India is facing a long road ahead of it, as corporate transparency has become an issue that has hindered the growth of its markets, stocks and exchange traded funds (ETFs).

Shareholders that control Indian companies will soon be required to disclose when they put up stock holdings as backups to collect against a loan. Uday Khandeparkar for The Wall Street Journal reports that the Satyam Computer Systems founder Ramalinga Raju was able to perpetrate a massive fraud, in part by raising as much as $250 million in undisclosed borrowings against stock he owned.

Had these borrowings been made public, investors and regulators would have been clued into the corruption taking place in front of their eyes. It should be noted that pledging stock as collateral is not uncommon.

Speculation for disclosure will go forward in two ways:

  1. In an effort to arrange financing, company founders have been offering their stock up as collateral for corporate borrowings.
  2. Controlling families have borrowed against existing stocks holdings to pay for personal expenses.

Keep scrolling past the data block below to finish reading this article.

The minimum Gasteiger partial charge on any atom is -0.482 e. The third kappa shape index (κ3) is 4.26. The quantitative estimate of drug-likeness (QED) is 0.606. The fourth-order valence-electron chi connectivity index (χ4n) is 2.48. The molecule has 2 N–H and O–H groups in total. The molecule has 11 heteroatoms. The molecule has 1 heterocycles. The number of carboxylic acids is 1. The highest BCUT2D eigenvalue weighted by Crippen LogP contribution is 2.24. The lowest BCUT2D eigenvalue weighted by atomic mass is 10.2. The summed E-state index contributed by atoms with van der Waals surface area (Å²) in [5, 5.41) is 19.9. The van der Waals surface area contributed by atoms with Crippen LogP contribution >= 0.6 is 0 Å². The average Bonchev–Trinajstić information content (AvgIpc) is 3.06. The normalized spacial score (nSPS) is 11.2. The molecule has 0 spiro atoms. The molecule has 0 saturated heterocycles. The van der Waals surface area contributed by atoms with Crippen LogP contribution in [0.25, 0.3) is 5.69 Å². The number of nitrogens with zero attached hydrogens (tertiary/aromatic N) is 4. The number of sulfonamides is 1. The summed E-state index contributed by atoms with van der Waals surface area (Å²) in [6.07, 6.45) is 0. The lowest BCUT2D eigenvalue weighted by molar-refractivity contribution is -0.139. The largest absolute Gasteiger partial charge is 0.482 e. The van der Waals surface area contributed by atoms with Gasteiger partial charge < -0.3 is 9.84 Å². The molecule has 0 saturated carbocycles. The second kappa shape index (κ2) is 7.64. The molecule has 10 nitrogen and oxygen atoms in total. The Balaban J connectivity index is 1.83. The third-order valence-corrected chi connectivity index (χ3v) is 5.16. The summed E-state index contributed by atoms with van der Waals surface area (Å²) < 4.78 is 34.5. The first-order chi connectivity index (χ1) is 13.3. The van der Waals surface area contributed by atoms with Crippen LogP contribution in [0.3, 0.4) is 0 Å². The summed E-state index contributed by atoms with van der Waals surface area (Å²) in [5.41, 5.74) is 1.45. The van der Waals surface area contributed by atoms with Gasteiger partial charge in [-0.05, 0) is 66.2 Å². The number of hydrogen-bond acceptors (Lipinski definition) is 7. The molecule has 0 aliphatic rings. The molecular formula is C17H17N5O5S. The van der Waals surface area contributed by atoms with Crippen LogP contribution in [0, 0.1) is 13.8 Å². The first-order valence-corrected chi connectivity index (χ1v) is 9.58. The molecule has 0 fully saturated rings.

Mandatory disclosures are due to come to fruition in a few weeks, and investors are going to reassess their risks in current investments.

Meanwhile, President Pratibha Patil called for more corporate governance this weekend, and pushed to address unethical practices by some firms that have resulted in shareholder losses, reports the Hindu.

  • PowerShares India (PIN): down 8.5% over past three months

India ETF

  • WisdomTree India Earnings (EPI): down 7.7% over past three months

India ETF

The opinions and forecasts expressed herein are solely those of Tom Lydon, and may not actually come to pass. Information on this site should not be used or construed as an offer to sell, a solicitation of an offer to buy, or a recommendation for any product.